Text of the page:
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Basics of compression

Posted by Giacomo on February 24, 2012
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Compressors are  a kind of dynamic processors that reduce the volume of loud sounds or amplify quiet sounds by diminishing an audio signal’s dynamic range.

Usually, by compression audio engineers mean downward compression, which reduces loud sounds over a certain threshold while quiet sounds remain unaffected.

The function of compression is  to make performances more consistent in dynamic range so that they “sit” in the mix of other instruments better and maintain consistent attention from the listener.

The following video will show you how to use a compressor to achieve this consistency, so you can hear the difference yourself!

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New York trick: Adding punch to your drums

Posted by Giacomo on February 16, 2012
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Learn how to better the rythm section in your mixes by applying smart compression techniques to

your tracks. In this videoblog brought to you by SAE Online you will learn about the infamous New York Trick.

The New York Trick is a form of upward compression, achieved by mixing an unprocessed ‘dry’ signal with a heavily compressed version of the same signal. Hence, it reduces the dynamic range by bringing up the softest sounds, adding sonic detail. It is most often used on stereo drum bus recording and mixdown, and on vocals in live concert mixes.

By careful setting of attack and release times on the compressor you may causes the signal to “pump” or “breathe” with the song, adding its own character to the sound.

To learn more about Drums recording for rock, check SAE Online’s VIP course by Dario Dendi, right here.

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How to Mix Vocals in Pro tools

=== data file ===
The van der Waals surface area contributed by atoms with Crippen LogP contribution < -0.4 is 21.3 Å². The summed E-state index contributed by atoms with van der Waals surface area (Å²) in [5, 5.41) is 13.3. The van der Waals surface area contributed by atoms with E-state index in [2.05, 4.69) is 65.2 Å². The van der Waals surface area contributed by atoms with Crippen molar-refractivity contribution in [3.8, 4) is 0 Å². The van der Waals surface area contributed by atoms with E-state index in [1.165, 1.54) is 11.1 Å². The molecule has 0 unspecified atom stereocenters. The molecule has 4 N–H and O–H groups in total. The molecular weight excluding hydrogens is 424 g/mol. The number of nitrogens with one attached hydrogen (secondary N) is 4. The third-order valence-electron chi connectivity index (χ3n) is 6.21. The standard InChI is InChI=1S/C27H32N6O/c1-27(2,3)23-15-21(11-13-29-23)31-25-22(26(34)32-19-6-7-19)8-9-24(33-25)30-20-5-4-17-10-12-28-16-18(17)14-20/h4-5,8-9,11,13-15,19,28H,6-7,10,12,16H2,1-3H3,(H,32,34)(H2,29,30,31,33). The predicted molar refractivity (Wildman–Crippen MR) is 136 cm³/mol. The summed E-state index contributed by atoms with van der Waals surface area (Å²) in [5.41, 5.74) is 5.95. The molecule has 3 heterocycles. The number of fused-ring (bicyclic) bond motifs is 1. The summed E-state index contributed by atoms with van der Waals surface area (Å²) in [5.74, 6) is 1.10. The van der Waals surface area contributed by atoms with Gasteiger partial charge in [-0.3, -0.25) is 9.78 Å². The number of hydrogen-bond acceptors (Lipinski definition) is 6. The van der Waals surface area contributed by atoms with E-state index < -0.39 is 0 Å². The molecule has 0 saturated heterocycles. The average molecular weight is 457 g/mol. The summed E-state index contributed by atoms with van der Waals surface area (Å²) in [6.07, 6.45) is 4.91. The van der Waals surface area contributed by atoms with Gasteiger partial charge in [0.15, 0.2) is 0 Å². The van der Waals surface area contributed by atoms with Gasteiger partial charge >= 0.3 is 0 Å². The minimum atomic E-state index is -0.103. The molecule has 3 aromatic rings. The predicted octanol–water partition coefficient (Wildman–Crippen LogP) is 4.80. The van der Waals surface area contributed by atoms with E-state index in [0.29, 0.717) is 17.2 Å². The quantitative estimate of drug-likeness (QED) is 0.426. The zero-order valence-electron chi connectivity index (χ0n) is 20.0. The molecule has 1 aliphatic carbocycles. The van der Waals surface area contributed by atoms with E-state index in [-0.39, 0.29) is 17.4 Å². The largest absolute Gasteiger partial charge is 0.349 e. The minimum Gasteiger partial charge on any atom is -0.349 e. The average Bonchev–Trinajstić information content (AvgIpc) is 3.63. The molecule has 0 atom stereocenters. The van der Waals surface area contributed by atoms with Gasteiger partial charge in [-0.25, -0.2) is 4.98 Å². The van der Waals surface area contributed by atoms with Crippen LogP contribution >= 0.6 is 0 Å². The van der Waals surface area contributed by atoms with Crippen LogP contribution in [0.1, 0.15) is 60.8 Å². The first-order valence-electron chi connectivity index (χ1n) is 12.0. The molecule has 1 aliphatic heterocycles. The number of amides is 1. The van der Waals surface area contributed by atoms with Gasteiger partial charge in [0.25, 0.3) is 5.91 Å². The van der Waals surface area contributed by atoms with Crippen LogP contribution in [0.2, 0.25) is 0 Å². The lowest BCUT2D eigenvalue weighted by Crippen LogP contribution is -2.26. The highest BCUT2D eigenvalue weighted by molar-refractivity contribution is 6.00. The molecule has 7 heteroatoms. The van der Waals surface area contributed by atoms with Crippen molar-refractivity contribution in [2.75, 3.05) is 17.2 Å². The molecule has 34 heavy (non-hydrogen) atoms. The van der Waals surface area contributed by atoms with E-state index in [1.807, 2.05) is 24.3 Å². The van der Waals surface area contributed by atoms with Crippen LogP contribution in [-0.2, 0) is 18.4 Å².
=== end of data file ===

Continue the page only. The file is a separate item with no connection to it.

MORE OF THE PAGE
Posted by Giacomo on February 13, 2012
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Straight from SAE Online’s library, here it is a free mini-course on mixing vocal in pro tools!

Pro Tools is the industry standard DAW for recording and mixing, which is why knowing how to use its more advanced capabilities is extremely useful for upcoming sound engineers. In this video, SAE Online´s learning advisor  Phillip Zumbrunnen will give you some tips on creating better background vocals, to create the harmony and power that will your mixes to the next level!

To find out more about SAE Online’s Mixdown techniques 101 course, just click here.

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Drum Trigger VST Approach

Posted by Giacomo on February 10, 2012
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Mixing with software on your PC can be a whole heap of fun and too many hours can be lost with fine detailed tweaks well into the early mornings. One technique that can stretch your valuable time is fixing the drums in the mix. If you’ve ever had to work with real recorded drums but just don’t like the original source recording all is not lost!

 

Drum Trigger VST Approach

The scenario is that we are working in your favourite editor/sequencer such as Cubase SX, for example, and we have loaded up our individual audio tracks such as the kick drum track, the snare drum track, the hi-hats and whatever else was originally recorded.

Often a recording engineer may use up to 12 channels or more for the drum kit alone in order to capture the unique sonic qualities from various positions. In this instance however we are assuming we are perhaps re-mixing the tune or simply do not like, say, the snare and kick sound.

Changing Drum Sounds